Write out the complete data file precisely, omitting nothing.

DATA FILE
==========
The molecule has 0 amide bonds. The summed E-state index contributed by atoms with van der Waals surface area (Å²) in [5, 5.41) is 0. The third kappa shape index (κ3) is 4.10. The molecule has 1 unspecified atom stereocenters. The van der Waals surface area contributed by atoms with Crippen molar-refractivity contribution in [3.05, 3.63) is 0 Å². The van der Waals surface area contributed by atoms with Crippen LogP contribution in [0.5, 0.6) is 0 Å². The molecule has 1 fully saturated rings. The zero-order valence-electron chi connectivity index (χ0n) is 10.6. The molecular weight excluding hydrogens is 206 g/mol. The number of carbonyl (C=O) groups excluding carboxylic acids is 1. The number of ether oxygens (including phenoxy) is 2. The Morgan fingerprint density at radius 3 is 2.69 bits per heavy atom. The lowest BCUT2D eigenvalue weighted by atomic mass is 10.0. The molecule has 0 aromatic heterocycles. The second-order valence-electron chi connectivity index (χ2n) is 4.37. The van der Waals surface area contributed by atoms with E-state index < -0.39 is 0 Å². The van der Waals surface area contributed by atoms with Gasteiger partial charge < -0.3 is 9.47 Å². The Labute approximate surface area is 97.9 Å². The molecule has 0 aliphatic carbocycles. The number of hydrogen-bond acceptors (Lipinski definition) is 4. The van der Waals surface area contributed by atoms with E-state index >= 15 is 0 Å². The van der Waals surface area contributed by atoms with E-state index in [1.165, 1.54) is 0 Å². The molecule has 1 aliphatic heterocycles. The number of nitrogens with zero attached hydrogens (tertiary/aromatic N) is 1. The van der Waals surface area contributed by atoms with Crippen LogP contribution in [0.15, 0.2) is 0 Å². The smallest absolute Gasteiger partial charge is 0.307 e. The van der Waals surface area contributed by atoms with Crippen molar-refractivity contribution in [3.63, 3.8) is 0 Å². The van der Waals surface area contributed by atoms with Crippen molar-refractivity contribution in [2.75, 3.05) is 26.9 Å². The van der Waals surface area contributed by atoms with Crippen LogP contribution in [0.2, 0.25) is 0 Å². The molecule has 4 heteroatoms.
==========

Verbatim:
The molecule has 0 amide bonds. The summed E-state index contributed by atoms with van der Waals surface area (Å²) in [5, 5.41) is 0. The third kappa shape index (κ3) is 4.10. The molecule has 1 unspecified atom stereocenters. The van der Waals surface area contributed by atoms with Crippen molar-refractivity contribution in [3.05, 3.63) is 0 Å². The van der Waals surface area contributed by atoms with Crippen LogP contribution in [0.5, 0.6) is 0 Å². The molecule has 1 fully saturated rings. The zero-order valence-electron chi connectivity index (χ0n) is 10.6. The molecular weight excluding hydrogens is 206 g/mol. The number of carbonyl (C=O) groups excluding carboxylic acids is 1. The number of ether oxygens (including phenoxy) is 2. The Morgan fingerprint density at radius 3 is 2.69 bits per heavy atom. The lowest BCUT2D eigenvalue weighted by atomic mass is 10.0. The molecule has 0 aromatic heterocycles. The second-order valence-electron chi connectivity index (χ2n) is 4.37. The van der Waals surface area contributed by atoms with E-state index < -0.39 is 0 Å². The van der Waals surface area contributed by atoms with Gasteiger partial charge < -0.3 is 9.47 Å². The Labute approximate surface area is 97.9 Å². The molecule has 0 aliphatic carbocycles. The number of hydrogen-bond acceptors (Lipinski definition) is 4. The van der Waals surface area contributed by atoms with E-state index >= 15 is 0 Å². The van der Waals surface area contributed by atoms with E-state index in [1.165, 1.54) is 0 Å². The molecule has 1 aliphatic heterocycles. The number of nitrogens with zero attached hydrogens (tertiary/aromatic N) is 1. The van der Waals surface area contributed by atoms with Crippen LogP contribution in [0.15, 0.2) is 0 Å². The smallest absolute Gasteiger partial charge is 0.307 e. The van der Waals surface area contributed by atoms with Crippen molar-refractivity contribution in [3.63, 3.8) is 0 Å². The van der Waals surface area contributed by atoms with Crippen molar-refractivity contribution in [2.75, 3.05) is 26.9 Å². The van der Waals surface area contributed by atoms with Crippen LogP contribution in [0.2, 0.25) is 0 Å². The molecule has 4 heteroatoms.